I'd love to hear what going to 6 churches in one day was like if you have time, which ones and your impressions and reactions?
I must have been around 12 years old. Bruce asked me to go to church with him... so I asked my mom. She said, no, that I was too impressionable. At the time I grew up my parents were atheists (years later they claimed that they were always agnostics (doubting, but not sure)). Both of my parents were Jews. My mom had an uncle (Lewis Browne) who had been a rabbi but gave it up partly because he saw a need to be part of a world rather than part of a tribe (my words, not his). My dad, as a kid, lived with an orthodox grandfather who prayed all day long. One day in Lebanon a bomb came through the roof and landed right next to the grandfather. The praying continued and the bomb did not go off. Then they both ended up at the University of Chicago where they learned that nothing is true that we can't prove with the scientific method. God was not provable, and therefore did not exist.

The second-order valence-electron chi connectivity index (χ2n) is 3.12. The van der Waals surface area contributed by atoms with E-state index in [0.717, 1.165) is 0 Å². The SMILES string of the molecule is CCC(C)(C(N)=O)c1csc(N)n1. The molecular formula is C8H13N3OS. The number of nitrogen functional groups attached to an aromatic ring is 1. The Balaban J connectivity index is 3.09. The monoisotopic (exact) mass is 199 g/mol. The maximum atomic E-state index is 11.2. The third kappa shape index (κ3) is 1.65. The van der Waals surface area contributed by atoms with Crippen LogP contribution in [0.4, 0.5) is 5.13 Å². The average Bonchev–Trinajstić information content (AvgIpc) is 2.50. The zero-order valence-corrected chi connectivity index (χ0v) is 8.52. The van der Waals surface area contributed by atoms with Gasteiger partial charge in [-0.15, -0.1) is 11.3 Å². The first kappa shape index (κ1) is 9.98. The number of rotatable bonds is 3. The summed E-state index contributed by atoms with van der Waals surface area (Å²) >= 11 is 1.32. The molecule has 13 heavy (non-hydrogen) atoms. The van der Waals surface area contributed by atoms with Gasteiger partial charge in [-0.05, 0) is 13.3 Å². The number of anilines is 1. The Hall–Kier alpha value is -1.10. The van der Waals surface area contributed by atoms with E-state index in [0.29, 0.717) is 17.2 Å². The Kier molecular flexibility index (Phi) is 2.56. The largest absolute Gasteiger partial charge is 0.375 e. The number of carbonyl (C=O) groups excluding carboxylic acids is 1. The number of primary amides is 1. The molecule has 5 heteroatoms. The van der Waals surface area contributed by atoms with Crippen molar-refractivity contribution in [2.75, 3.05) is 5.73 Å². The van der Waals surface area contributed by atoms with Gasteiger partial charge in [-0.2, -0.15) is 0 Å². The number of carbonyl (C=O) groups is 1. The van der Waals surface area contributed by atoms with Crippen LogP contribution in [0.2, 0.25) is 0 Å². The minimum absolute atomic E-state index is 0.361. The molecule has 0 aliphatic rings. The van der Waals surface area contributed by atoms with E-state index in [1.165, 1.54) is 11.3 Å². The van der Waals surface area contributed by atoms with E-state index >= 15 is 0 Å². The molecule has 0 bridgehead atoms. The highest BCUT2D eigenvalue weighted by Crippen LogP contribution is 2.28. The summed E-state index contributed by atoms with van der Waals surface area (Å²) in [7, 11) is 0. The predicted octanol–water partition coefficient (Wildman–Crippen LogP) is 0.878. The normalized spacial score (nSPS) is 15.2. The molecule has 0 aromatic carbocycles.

I'm not quite sure if I snuck out, or if my mom had a change of heart... but soon I started going to churches on Sunday. I found nice people who were willing to talk about their beliefs. I even joined a Baptist youth group. Baptists at the Univ. of Chicago were as liberal as they come... so liberal that the minister said that you believe in God if you imagine him. So I now believe in King Kong too.
When I was younger, maybe 6 or 8 years old, I remember walking past this great wall of St. Thomas Catholic Church. The wall was solid, and I imagined that the afterlife was on the other side of the wall. Why shouldn't it be a few blocks from where you grow up? One time I went to that church and thought it was awe-inspiring to hear the Latin and to see the seriousness of everyone, but boring that it went on so long. I think I ate the wafer and drank the wine. Little did I know that it was the blood of Christ.
Now, back to when I was 12 and doing religious globetrotting. I suspect they were: Baptist, Disciples of Christ, Quaker meeting, Catholic, and a couple of others. I was an atheist, but loved the spiritual feeling of the churches. Something seemed to be missing from my parents' analysis of the world. There was too much that we just don't know.
Nothing is true scientifically that can't be proven with the scientific method,this would be a logical statement in view of regulated thought.
Forgot this: Love is not provable, yet many claim it real?
Post a Comment